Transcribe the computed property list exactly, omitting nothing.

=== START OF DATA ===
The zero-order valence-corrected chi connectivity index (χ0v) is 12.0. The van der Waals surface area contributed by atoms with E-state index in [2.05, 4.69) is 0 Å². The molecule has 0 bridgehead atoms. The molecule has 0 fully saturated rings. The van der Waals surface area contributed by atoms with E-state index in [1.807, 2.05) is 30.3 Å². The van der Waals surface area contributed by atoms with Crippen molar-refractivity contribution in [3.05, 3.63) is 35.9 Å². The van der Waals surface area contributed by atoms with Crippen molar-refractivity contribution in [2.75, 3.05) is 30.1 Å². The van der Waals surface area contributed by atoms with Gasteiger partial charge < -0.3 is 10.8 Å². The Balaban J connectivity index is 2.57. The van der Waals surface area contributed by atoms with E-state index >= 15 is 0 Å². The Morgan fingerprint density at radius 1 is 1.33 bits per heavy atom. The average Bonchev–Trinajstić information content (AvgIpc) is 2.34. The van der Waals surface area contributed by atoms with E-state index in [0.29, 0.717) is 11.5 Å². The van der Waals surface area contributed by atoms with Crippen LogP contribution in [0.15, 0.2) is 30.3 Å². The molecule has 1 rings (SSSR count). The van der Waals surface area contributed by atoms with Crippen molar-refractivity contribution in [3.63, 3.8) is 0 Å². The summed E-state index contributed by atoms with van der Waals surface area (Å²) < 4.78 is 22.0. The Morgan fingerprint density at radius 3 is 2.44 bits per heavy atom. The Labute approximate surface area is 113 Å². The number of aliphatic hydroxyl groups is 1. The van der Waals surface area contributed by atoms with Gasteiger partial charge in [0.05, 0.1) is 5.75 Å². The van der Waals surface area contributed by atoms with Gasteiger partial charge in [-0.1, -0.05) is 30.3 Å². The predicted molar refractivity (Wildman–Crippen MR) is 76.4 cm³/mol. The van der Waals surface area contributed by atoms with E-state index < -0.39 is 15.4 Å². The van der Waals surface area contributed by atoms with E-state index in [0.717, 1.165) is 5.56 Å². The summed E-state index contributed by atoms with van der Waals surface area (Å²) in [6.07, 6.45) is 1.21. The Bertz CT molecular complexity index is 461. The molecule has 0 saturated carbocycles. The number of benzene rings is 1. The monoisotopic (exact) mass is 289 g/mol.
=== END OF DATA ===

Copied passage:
The zero-order valence-corrected chi connectivity index (χ0v) is 12.0. The van der Waals surface area contributed by atoms with E-state index in [2.05, 4.69) is 0 Å². The molecule has 0 bridgehead atoms. The molecule has 0 fully saturated rings. The van der Waals surface area contributed by atoms with E-state index in [1.807, 2.05) is 30.3 Å². The van der Waals surface area contributed by atoms with Crippen molar-refractivity contribution in [3.05, 3.63) is 35.9 Å². The van der Waals surface area contributed by atoms with Crippen molar-refractivity contribution in [2.75, 3.05) is 30.1 Å². The van der Waals surface area contributed by atoms with Gasteiger partial charge < -0.3 is 10.8 Å². The Balaban J connectivity index is 2.57. The van der Waals surface area contributed by atoms with E-state index >= 15 is 0 Å². The Morgan fingerprint density at radius 1 is 1.33 bits per heavy atom. The average Bonchev–Trinajstić information content (AvgIpc) is 2.34. The van der Waals surface area contributed by atoms with E-state index in [0.29, 0.717) is 11.5 Å². The van der Waals surface area contributed by atoms with Crippen LogP contribution in [0.15, 0.2) is 30.3 Å². The molecule has 1 rings (SSSR count). The van der Waals surface area contributed by atoms with Crippen molar-refractivity contribution in [3.63, 3.8) is 0 Å². The summed E-state index contributed by atoms with van der Waals surface area (Å²) < 4.78 is 22.0. The Morgan fingerprint density at radius 3 is 2.44 bits per heavy atom. The Labute approximate surface area is 113 Å². The number of aliphatic hydroxyl groups is 1. The van der Waals surface area contributed by atoms with Gasteiger partial charge in [0.05, 0.1) is 5.75 Å². The van der Waals surface area contributed by atoms with Gasteiger partial charge in [-0.1, -0.05) is 30.3 Å². The predicted molar refractivity (Wildman–Crippen MR) is 76.4 cm³/mol. The van der Waals surface area contributed by atoms with E-state index < -0.39 is 15.4 Å². The van der Waals surface area contributed by atoms with E-state index in [0.717, 1.165) is 5.56 Å². The summed E-state index contributed by atoms with van der Waals surface area (Å²) in [6.07, 6.45) is 1.21. The Bertz CT molecular complexity index is 461. The molecule has 0 saturated carbocycles. The number of benzene rings is 1. The monoisotopic (exact) mass is 289 g/mol.